Section 10: Serving Young People Deserving of Focused Attention
- “Transitioning From Youth-Centered to Adult Services” (Chapter 81)
- “Youth Who Are Lesbian, Gay, Bisexual, or Queer/Questioning” (Chapter 82)
- “Serving Youth Who Are Transgender and Gender Diverse” (Chapter 83)
- “Reaching Youth Who Are Immigrants” (Chapter 84)
- “Supporting Youth in Foster Care to Engage in Services and Supports” (Chapter 86)
- “Working With Youth Involved With Juvenile Justice” (Chapter 87)
- “Youth Living With HIV” (Chapter 88)
Each chapter offers group learning and discussion and/or personal reflection exercises to help develop specific skill sets. Knowing the broader context of young people's lives makes the difference in our ability to build on their strengths and support them to overcome their challenges. This is so central to our work that we should routinely consider youths' environmental contexts, strengths, and challenges as a first step to addressing any issue. Rather than having you need to go through this process with new youth in each chapter, we want you to be able to focus on the chapter-specific skill-set. Therefore, we suggest you get to know the youth described below and use them as consistent case examples. You may choose instead to substitute in actual cases if it helps you and your colleagues better learn the material.
- Age: 19
- Gender: Cisgender Female
- Race/Ethnicity: African-American
Bridgette was placed for adoption as an infant when her 16-year-old mother was experiencing homelessness and had been engaging in survival sex. When Bridgette was 10 years-old, she was molested by a 14-year-old boy in her neighborhood, and her sister was molested by the man her adopted mother married. The two girls were also verbally abused by their mother at times. Bridgette became very depressed, and was often scared to go home because she feared her step-dad would assault her. Her mother never did anything about it, even after she and her sister told her what was going on.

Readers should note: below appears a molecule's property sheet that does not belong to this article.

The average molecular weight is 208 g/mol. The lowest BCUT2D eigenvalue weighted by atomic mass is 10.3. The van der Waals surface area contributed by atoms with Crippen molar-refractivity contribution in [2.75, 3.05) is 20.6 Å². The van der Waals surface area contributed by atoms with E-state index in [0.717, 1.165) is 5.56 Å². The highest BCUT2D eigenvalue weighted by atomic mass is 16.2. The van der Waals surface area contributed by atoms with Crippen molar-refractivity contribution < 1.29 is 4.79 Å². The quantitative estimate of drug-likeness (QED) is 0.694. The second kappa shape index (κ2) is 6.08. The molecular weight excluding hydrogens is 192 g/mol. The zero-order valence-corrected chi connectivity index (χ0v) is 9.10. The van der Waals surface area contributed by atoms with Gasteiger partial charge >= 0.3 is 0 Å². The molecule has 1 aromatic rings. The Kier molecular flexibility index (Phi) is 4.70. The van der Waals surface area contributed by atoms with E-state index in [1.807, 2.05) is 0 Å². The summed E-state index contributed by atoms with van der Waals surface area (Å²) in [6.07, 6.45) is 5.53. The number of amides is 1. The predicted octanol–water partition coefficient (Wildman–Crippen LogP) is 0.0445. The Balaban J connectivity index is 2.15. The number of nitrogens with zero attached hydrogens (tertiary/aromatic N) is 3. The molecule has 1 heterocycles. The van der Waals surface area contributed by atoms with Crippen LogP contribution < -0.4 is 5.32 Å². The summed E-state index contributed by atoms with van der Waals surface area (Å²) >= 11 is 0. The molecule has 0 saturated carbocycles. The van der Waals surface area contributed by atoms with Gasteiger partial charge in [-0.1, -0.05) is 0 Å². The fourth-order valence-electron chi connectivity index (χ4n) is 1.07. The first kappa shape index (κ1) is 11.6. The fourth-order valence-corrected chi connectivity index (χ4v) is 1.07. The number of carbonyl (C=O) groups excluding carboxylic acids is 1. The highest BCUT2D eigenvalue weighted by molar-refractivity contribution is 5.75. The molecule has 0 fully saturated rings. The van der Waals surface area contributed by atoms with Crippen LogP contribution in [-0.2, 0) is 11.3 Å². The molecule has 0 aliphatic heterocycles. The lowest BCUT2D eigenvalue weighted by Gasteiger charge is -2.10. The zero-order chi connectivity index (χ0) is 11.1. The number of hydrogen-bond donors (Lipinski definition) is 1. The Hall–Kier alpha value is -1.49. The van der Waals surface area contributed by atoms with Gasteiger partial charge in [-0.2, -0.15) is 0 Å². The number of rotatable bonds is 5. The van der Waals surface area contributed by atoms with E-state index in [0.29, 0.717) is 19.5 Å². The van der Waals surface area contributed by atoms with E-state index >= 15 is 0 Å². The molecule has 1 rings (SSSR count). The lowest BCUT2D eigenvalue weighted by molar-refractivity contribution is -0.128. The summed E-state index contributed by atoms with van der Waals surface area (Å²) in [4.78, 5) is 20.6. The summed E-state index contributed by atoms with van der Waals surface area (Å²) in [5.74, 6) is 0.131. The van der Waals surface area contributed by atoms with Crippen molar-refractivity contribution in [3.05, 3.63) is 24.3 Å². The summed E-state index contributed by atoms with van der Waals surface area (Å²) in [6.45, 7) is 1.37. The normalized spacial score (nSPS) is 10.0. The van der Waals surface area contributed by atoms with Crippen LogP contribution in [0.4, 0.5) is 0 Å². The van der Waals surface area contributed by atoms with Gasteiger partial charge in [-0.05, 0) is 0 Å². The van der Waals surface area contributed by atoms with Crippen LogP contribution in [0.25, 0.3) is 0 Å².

When Bridgette turned 18 years old, she found a job and moved out of the house the first chance she got. She thought things would get better, but she was still depressed (even if she didn’t realize it). She felt nobody loved her, like she had no family and no purpose in life. Eventually, she didn’t want to get out of bed, was crying all the time, and had suicidal thoughts. One day of missing work turned into weeks and so on. Finally, she became so tired of living that she went onto a busy road and tried to let a car hit her. She was admitted to an inpatient mental facility. When she was released, she lost her job and her apartment. She even had to give her dog up as well. She had nowhere to go and so went to the local youth shelter.
Strengths: Bridgette has shown that she has the ability to live independently and take care of herself (and care for her dog). Despite adversity in her early childhood, she was committed to finding a better life and was able to escape an abusive household. Despite the abuse, homelessness, behavioral-health challenges, and losses, Bridgette possesses determination and hope for a brighter future. Instead of allowing trauma and depression to overtake her mental stability, Bridgette listened to her voice of hope and mustered up the strength to seek help.
Challenges: Bridgette struggles with severe depression that can be crippling. She has a low sense of self-worth and is prone to suicidal ideation. She lacks a supportive family network that can provide consistent and reliable care and protection.
- Age: 17
- Gender: Cisgender Male
- Race/Ethnicity: Latino